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St. Marie Province
In 1850, Esther Blondin founded the Congregation of the Sisters of St. Anne in Quebec, Canada. Later, she would become known as Sister Marie-Anne. To understand the historic setting of her day is to understand the woman and the meaning of her undertaking. She was a part of a farm family whose life centered on family and on the Church. Her earlier illiteracy was common as was the labor she would undertake to help her family. Her deep piety and reliance on God led her to devote her life to service in God’s name. The new Congregation’s primary focus was faith education but Esther Blondin’s dream was for faith education in co-educational settings. This was a revolutionary concept at the time in Quebec, when segregated classrooms were the norm.
In the 1860s, faced with growing families and limited income, thousands of French Canadians migrated to New England to work in mills and on the railroad.
Fearful that to lose one’s language would mean a loss of faith, French Canadian priests invited French speaking religious congregations of women to come to educate the new immigrants and their families. As early as 1867, the Sisters of St. Anne followed the immigrant trail to the eastern United States.
As their numbers grew, they continued to focus on educating both boys and girls in bilingual English and French schools while creating a culture of parish, school, and family that supported the French Canadian churches in North America. In this setting, Esther Blondin’s dream of co-educational classes became a reality. The sisters have now broadened the sense of “education,” expanding beyond traditional classrooms to the world at large.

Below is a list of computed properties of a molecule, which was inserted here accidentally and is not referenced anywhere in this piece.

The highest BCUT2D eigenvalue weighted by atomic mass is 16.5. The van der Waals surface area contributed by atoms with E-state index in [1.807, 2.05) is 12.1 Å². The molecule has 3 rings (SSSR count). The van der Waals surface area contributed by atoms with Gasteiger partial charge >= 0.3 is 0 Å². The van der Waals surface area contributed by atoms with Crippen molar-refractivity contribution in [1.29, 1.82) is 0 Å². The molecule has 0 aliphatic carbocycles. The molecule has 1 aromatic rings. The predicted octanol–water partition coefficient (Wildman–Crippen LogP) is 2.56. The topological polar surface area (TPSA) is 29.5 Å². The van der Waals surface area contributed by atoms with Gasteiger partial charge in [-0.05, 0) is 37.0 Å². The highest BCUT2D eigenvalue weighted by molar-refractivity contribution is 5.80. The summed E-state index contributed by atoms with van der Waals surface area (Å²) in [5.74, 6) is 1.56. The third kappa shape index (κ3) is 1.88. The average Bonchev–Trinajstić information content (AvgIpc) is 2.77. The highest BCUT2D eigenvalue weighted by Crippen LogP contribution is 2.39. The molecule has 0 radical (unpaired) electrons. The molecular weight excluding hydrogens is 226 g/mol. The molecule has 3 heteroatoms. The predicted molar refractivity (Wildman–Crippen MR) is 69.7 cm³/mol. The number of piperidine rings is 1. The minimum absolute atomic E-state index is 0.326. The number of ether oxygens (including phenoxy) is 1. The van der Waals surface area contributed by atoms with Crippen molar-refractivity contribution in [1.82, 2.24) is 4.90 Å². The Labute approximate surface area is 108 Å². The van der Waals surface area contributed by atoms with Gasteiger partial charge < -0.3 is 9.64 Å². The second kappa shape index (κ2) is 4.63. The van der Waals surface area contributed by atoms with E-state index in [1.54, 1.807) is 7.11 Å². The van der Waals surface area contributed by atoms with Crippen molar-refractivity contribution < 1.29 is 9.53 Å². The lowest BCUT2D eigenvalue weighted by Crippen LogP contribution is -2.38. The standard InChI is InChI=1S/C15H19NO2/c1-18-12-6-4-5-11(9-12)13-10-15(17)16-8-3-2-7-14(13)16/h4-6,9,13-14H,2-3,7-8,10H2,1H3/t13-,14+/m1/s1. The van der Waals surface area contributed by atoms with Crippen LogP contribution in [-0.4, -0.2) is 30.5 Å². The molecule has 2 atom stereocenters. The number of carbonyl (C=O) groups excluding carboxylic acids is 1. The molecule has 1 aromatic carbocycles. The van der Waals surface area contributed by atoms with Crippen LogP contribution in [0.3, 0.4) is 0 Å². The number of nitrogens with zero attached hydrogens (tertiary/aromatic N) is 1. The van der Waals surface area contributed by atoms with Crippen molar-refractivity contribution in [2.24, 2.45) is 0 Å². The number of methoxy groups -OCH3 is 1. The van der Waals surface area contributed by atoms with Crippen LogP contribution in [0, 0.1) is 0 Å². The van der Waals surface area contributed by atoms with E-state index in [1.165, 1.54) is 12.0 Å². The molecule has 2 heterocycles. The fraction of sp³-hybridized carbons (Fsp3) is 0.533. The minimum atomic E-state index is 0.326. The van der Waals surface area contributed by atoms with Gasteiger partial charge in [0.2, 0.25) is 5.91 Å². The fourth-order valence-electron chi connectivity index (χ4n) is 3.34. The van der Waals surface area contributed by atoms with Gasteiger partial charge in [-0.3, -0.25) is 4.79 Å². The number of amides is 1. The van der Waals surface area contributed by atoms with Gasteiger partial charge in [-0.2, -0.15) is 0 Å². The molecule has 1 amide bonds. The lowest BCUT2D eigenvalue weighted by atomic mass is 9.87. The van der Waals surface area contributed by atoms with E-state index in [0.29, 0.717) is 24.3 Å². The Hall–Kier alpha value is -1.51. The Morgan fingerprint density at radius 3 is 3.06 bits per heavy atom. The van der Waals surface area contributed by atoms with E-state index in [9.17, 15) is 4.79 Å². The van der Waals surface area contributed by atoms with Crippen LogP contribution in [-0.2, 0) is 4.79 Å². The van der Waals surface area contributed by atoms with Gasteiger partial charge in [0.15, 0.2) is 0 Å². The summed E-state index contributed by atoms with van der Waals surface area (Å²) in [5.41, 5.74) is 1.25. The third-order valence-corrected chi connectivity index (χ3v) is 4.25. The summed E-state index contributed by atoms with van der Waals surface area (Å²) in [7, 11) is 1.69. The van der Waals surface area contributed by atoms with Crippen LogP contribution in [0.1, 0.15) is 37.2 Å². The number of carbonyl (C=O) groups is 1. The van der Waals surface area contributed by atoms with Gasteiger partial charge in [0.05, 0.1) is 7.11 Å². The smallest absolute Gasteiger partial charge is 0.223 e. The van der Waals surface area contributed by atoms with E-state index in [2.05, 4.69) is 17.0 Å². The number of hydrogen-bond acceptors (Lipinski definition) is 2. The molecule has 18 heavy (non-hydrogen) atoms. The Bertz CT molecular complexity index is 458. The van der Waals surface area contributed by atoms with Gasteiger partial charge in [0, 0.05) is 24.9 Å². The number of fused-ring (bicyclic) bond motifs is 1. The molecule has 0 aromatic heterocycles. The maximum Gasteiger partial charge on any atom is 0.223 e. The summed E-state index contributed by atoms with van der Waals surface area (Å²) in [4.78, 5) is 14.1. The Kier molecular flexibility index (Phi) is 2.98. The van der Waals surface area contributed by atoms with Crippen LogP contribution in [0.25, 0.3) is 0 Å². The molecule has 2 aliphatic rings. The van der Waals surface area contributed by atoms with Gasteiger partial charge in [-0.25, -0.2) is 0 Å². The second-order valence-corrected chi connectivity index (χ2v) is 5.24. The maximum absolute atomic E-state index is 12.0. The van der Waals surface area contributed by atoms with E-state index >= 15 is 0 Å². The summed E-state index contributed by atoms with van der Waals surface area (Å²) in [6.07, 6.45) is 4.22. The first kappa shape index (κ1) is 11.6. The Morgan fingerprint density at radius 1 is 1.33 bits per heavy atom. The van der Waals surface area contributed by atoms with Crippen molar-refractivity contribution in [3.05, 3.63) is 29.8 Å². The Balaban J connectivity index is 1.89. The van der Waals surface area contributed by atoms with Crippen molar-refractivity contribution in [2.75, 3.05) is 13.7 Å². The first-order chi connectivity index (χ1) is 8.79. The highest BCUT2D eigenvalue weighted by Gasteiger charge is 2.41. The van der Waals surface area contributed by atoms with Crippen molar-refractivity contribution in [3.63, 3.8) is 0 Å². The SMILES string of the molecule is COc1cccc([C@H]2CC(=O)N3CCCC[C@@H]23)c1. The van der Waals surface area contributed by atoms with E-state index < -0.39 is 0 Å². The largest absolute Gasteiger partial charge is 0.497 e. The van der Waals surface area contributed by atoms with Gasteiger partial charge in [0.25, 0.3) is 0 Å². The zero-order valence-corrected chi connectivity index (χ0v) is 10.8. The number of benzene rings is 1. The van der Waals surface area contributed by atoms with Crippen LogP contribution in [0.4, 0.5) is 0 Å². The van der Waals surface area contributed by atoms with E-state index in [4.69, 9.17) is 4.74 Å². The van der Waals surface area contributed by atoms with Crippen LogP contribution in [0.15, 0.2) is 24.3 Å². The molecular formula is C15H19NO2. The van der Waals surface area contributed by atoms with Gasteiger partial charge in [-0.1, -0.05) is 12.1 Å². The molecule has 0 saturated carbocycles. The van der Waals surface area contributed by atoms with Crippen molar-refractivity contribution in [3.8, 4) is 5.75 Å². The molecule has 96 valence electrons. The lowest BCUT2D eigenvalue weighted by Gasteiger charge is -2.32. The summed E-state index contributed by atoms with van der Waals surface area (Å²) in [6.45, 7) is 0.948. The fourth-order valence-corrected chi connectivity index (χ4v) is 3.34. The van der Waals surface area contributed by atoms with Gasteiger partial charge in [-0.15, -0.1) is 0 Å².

In 1953, the American novitiate opened in Marlboro, Massachusetts and was housed in very humble multi-purpose buildings. By the late 1960s, all of the French Canadian sisters were given the opportunity to return to Quebec. They left the province with a century-old bilingual gift of French and English—now with American leadership. The province continued to grow and develop, moving both the schools and the community more deeply into the mainstream of American life while preserving the gifts of its cultural roots.
In 1997, the Marie-Esther Province of Chile, South America was dissolved. Its Sisters chose to become members of St. Marie Province. As did the original French Canadian group, now the US group embraced another culture and another language.
United with Sisters of St. Anne worldwide, Esther Blondin’s generations serve in North America, Chile, Haiti and Africa. You can find more information about the congregation at ssacong.org.
Wherever we are, we continue to follow Blessed Marie-Anne’s example to teach, to fill the voids in our world and to work for a more just and caring society.